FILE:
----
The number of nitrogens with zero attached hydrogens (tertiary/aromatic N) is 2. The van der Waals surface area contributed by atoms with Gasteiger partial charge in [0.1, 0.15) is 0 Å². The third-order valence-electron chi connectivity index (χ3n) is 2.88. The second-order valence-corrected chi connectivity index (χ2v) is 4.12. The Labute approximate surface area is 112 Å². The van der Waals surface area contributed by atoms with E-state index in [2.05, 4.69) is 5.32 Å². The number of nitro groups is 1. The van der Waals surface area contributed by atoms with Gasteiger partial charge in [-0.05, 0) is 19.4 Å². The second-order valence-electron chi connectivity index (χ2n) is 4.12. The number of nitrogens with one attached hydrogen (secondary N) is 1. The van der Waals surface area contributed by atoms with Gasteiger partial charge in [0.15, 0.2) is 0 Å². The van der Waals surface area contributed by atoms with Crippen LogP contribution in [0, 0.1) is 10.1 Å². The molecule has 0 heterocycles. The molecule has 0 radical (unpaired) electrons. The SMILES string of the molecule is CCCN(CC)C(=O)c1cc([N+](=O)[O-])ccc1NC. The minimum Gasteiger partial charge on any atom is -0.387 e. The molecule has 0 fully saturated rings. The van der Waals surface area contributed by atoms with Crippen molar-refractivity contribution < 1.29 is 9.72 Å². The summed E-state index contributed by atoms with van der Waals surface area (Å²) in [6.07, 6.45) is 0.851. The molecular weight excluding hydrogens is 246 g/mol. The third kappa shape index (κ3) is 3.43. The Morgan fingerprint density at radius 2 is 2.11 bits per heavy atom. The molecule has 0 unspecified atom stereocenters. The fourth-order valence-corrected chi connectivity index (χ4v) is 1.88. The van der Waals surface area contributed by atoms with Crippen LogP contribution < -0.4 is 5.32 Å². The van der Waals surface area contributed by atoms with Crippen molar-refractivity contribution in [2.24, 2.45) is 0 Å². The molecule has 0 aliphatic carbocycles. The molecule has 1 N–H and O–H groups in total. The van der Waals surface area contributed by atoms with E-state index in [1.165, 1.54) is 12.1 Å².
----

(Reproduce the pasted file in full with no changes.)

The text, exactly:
The number of nitrogens with zero attached hydrogens (tertiary/aromatic N) is 2. The van der Waals surface area contributed by atoms with Gasteiger partial charge in [0.1, 0.15) is 0 Å². The third-order valence-electron chi connectivity index (χ3n) is 2.88. The second-order valence-corrected chi connectivity index (χ2v) is 4.12. The Labute approximate surface area is 112 Å². The van der Waals surface area contributed by atoms with E-state index in [2.05, 4.69) is 5.32 Å². The number of nitro groups is 1. The van der Waals surface area contributed by atoms with Gasteiger partial charge in [-0.05, 0) is 19.4 Å². The second-order valence-electron chi connectivity index (χ2n) is 4.12. The number of nitrogens with one attached hydrogen (secondary N) is 1. The van der Waals surface area contributed by atoms with Gasteiger partial charge in [0.15, 0.2) is 0 Å². The van der Waals surface area contributed by atoms with Crippen LogP contribution in [0, 0.1) is 10.1 Å². The molecule has 0 heterocycles. The molecule has 0 radical (unpaired) electrons. The SMILES string of the molecule is CCCN(CC)C(=O)c1cc([N+](=O)[O-])ccc1NC. The minimum Gasteiger partial charge on any atom is -0.387 e. The molecule has 0 fully saturated rings. The van der Waals surface area contributed by atoms with Crippen molar-refractivity contribution < 1.29 is 9.72 Å². The summed E-state index contributed by atoms with van der Waals surface area (Å²) in [6.07, 6.45) is 0.851. The molecular weight excluding hydrogens is 246 g/mol. The third kappa shape index (κ3) is 3.43. The Morgan fingerprint density at radius 2 is 2.11 bits per heavy atom. The molecule has 0 unspecified atom stereocenters. The fourth-order valence-corrected chi connectivity index (χ4v) is 1.88. The van der Waals surface area contributed by atoms with Crippen LogP contribution < -0.4 is 5.32 Å². The van der Waals surface area contributed by atoms with Crippen molar-refractivity contribution in [2.24, 2.45) is 0 Å². The molecule has 0 aliphatic carbocycles. The molecule has 1 N–H and O–H groups in total. The van der Waals surface area contributed by atoms with E-state index in [1.165, 1.54) is 12.1 Å².